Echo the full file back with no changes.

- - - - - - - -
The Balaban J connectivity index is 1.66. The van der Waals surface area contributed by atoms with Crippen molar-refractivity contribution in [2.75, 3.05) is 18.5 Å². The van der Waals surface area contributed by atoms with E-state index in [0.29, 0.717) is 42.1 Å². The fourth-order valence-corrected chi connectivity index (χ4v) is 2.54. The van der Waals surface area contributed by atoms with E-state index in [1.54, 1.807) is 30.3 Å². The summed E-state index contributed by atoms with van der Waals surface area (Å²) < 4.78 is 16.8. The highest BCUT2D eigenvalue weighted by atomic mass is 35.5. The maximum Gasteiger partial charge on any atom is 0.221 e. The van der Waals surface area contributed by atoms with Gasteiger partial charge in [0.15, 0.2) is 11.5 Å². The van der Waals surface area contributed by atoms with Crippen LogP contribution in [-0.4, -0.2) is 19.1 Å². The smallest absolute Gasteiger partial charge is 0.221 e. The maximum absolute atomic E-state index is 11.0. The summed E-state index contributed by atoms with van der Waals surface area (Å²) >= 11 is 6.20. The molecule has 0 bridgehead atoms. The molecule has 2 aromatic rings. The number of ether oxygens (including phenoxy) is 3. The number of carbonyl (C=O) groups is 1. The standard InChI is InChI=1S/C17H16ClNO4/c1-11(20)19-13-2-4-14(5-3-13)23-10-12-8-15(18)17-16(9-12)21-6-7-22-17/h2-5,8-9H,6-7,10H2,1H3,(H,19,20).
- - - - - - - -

The Balaban J connectivity index is 1.66. The van der Waals surface area contributed by atoms with Crippen molar-refractivity contribution in [2.75, 3.05) is 18.5 Å². The van der Waals surface area contributed by atoms with E-state index in [0.29, 0.717) is 42.1 Å². The fourth-order valence-corrected chi connectivity index (χ4v) is 2.54. The van der Waals surface area contributed by atoms with E-state index in [1.54, 1.807) is 30.3 Å². The summed E-state index contributed by atoms with van der Waals surface area (Å²) < 4.78 is 16.8. The highest BCUT2D eigenvalue weighted by atomic mass is 35.5. The maximum Gasteiger partial charge on any atom is 0.221 e. The van der Waals surface area contributed by atoms with Gasteiger partial charge in [0.15, 0.2) is 11.5 Å². The van der Waals surface area contributed by atoms with Crippen LogP contribution in [-0.4, -0.2) is 19.1 Å². The smallest absolute Gasteiger partial charge is 0.221 e. The maximum absolute atomic E-state index is 11.0. The summed E-state index contributed by atoms with van der Waals surface area (Å²) >= 11 is 6.20. The molecule has 0 bridgehead atoms. The molecule has 2 aromatic rings. The number of ether oxygens (including phenoxy) is 3. The number of carbonyl (C=O) groups is 1. The standard InChI is InChI=1S/C17H16ClNO4/c1-11(20)19-13-2-4-14(5-3-13)23-10-12-8-15(18)17-16(9-12)21-6-7-22-17/h2-5,8-9H,6-7,10H2,1H3,(H,19,20).